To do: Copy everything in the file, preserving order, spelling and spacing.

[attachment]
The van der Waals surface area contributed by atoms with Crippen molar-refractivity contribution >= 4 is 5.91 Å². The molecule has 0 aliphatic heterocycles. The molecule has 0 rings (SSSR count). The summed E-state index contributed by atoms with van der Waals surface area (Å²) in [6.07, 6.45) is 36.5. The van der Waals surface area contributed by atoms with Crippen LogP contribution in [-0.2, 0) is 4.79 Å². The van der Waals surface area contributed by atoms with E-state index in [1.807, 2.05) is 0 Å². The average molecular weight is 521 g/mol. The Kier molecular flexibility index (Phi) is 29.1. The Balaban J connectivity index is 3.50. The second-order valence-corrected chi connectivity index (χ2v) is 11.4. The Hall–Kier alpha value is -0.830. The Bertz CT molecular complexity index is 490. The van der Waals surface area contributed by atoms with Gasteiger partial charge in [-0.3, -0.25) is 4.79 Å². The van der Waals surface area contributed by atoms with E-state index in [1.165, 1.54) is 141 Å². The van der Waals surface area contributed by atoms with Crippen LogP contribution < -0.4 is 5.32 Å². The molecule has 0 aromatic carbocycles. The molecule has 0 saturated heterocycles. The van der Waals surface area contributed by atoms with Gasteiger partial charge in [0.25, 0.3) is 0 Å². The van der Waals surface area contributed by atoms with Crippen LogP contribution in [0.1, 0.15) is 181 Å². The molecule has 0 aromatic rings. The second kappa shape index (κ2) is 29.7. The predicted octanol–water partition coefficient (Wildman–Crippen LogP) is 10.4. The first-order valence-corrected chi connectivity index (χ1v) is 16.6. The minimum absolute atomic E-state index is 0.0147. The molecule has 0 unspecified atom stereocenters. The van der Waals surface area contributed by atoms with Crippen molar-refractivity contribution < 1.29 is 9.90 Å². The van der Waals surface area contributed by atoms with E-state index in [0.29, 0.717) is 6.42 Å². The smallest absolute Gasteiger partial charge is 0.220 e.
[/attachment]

The van der Waals surface area contributed by atoms with Crippen molar-refractivity contribution >= 4 is 5.91 Å². The molecule has 0 aliphatic heterocycles. The molecule has 0 rings (SSSR count). The summed E-state index contributed by atoms with van der Waals surface area (Å²) in [6.07, 6.45) is 36.5. The van der Waals surface area contributed by atoms with Crippen LogP contribution in [-0.2, 0) is 4.79 Å². The van der Waals surface area contributed by atoms with E-state index in [1.807, 2.05) is 0 Å². The average molecular weight is 521 g/mol. The Kier molecular flexibility index (Phi) is 29.1. The Balaban J connectivity index is 3.50. The second-order valence-corrected chi connectivity index (χ2v) is 11.4. The Hall–Kier alpha value is -0.830. The Bertz CT molecular complexity index is 490. The van der Waals surface area contributed by atoms with Gasteiger partial charge in [-0.3, -0.25) is 4.79 Å². The van der Waals surface area contributed by atoms with E-state index in [1.165, 1.54) is 141 Å². The van der Waals surface area contributed by atoms with Crippen LogP contribution < -0.4 is 5.32 Å². The molecule has 0 aromatic carbocycles. The molecule has 0 saturated heterocycles. The van der Waals surface area contributed by atoms with Gasteiger partial charge in [0.25, 0.3) is 0 Å². The van der Waals surface area contributed by atoms with Crippen LogP contribution in [0.1, 0.15) is 181 Å². The molecule has 0 aromatic rings. The second kappa shape index (κ2) is 29.7. The predicted octanol–water partition coefficient (Wildman–Crippen LogP) is 10.4. The first-order valence-corrected chi connectivity index (χ1v) is 16.6. The minimum absolute atomic E-state index is 0.0147. The molecule has 0 unspecified atom stereocenters. The van der Waals surface area contributed by atoms with Crippen molar-refractivity contribution < 1.29 is 9.90 Å². The van der Waals surface area contributed by atoms with E-state index in [0.29, 0.717) is 6.42 Å². The smallest absolute Gasteiger partial charge is 0.220 e.